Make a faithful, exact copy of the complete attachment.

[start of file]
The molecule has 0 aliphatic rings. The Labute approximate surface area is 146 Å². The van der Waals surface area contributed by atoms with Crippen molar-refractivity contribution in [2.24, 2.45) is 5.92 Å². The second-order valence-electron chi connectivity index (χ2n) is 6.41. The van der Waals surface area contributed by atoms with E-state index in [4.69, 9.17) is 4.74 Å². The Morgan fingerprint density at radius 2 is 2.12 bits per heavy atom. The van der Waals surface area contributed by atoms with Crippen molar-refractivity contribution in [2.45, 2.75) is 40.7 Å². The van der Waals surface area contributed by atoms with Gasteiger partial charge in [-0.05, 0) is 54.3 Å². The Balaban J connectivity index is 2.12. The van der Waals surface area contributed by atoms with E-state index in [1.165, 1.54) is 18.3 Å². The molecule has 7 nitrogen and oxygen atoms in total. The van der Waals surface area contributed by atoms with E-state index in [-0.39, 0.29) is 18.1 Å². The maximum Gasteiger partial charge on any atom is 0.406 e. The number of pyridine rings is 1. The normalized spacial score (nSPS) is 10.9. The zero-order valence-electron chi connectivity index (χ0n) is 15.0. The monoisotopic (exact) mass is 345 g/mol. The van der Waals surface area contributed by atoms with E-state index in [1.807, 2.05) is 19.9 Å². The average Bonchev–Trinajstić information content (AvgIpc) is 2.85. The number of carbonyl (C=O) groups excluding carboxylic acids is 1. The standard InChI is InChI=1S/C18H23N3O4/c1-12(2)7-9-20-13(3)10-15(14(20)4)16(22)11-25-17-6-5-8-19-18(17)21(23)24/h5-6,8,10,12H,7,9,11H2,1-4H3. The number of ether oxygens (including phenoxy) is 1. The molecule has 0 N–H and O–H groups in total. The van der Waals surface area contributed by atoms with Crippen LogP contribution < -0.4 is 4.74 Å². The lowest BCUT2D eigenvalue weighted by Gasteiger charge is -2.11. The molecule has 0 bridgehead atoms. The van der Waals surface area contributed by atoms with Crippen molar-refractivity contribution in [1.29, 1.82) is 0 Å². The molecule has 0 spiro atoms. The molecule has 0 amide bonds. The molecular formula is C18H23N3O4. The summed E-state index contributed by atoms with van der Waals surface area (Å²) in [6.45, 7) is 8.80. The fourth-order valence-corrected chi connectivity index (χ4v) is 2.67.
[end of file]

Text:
The molecule has 0 aliphatic rings. The Labute approximate surface area is 146 Å². The van der Waals surface area contributed by atoms with Crippen molar-refractivity contribution in [2.24, 2.45) is 5.92 Å². The second-order valence-electron chi connectivity index (χ2n) is 6.41. The van der Waals surface area contributed by atoms with E-state index in [4.69, 9.17) is 4.74 Å². The Morgan fingerprint density at radius 2 is 2.12 bits per heavy atom. The van der Waals surface area contributed by atoms with Crippen molar-refractivity contribution in [2.45, 2.75) is 40.7 Å². The van der Waals surface area contributed by atoms with Gasteiger partial charge in [-0.05, 0) is 54.3 Å². The Balaban J connectivity index is 2.12. The van der Waals surface area contributed by atoms with E-state index in [1.165, 1.54) is 18.3 Å². The molecule has 7 nitrogen and oxygen atoms in total. The van der Waals surface area contributed by atoms with E-state index in [-0.39, 0.29) is 18.1 Å². The maximum Gasteiger partial charge on any atom is 0.406 e. The number of pyridine rings is 1. The normalized spacial score (nSPS) is 10.9. The zero-order valence-electron chi connectivity index (χ0n) is 15.0. The monoisotopic (exact) mass is 345 g/mol. The van der Waals surface area contributed by atoms with E-state index in [1.807, 2.05) is 19.9 Å². The average Bonchev–Trinajstić information content (AvgIpc) is 2.85. The number of carbonyl (C=O) groups excluding carboxylic acids is 1. The standard InChI is InChI=1S/C18H23N3O4/c1-12(2)7-9-20-13(3)10-15(14(20)4)16(22)11-25-17-6-5-8-19-18(17)21(23)24/h5-6,8,10,12H,7,9,11H2,1-4H3. The number of ether oxygens (including phenoxy) is 1. The molecule has 0 N–H and O–H groups in total. The van der Waals surface area contributed by atoms with Crippen LogP contribution < -0.4 is 4.74 Å². The lowest BCUT2D eigenvalue weighted by Gasteiger charge is -2.11. The molecule has 0 bridgehead atoms. The van der Waals surface area contributed by atoms with Crippen molar-refractivity contribution in [1.29, 1.82) is 0 Å². The molecule has 0 spiro atoms. The molecule has 0 amide bonds. The molecular formula is C18H23N3O4. The summed E-state index contributed by atoms with van der Waals surface area (Å²) in [6.45, 7) is 8.80. The fourth-order valence-corrected chi connectivity index (χ4v) is 2.67.